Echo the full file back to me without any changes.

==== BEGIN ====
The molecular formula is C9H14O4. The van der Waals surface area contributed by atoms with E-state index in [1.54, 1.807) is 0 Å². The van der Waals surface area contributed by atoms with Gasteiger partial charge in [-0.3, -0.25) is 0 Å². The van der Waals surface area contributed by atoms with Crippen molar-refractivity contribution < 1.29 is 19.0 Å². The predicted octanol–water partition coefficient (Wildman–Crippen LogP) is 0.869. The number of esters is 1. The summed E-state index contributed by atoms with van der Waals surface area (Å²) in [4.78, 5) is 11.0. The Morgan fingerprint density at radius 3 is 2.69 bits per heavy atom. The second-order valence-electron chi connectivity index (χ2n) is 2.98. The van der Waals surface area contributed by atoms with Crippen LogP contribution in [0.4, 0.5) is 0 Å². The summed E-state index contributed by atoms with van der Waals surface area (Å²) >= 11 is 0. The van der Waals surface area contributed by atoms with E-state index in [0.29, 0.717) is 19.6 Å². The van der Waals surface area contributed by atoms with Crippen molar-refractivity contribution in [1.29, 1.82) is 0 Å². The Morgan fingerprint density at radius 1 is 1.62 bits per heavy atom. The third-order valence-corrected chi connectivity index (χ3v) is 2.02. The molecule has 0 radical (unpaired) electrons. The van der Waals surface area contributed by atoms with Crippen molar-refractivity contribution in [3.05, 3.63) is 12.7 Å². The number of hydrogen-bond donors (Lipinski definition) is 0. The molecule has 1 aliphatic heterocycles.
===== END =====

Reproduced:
The molecular formula is C9H14O4. The van der Waals surface area contributed by atoms with E-state index in [1.54, 1.807) is 0 Å². The van der Waals surface area contributed by atoms with Gasteiger partial charge in [-0.3, -0.25) is 0 Å². The van der Waals surface area contributed by atoms with Crippen molar-refractivity contribution < 1.29 is 19.0 Å². The predicted octanol–water partition coefficient (Wildman–Crippen LogP) is 0.869. The number of esters is 1. The summed E-state index contributed by atoms with van der Waals surface area (Å²) in [4.78, 5) is 11.0. The Morgan fingerprint density at radius 3 is 2.69 bits per heavy atom. The second-order valence-electron chi connectivity index (χ2n) is 2.98. The van der Waals surface area contributed by atoms with Crippen LogP contribution in [0.4, 0.5) is 0 Å². The summed E-state index contributed by atoms with van der Waals surface area (Å²) >= 11 is 0. The van der Waals surface area contributed by atoms with E-state index in [0.29, 0.717) is 19.6 Å². The van der Waals surface area contributed by atoms with Crippen molar-refractivity contribution in [1.29, 1.82) is 0 Å². The Morgan fingerprint density at radius 1 is 1.62 bits per heavy atom. The third-order valence-corrected chi connectivity index (χ3v) is 2.02. The molecule has 0 radical (unpaired) electrons. The van der Waals surface area contributed by atoms with Crippen molar-refractivity contribution in [3.05, 3.63) is 12.7 Å². The number of hydrogen-bond donors (Lipinski definition) is 0. The molecule has 1 aliphatic heterocycles.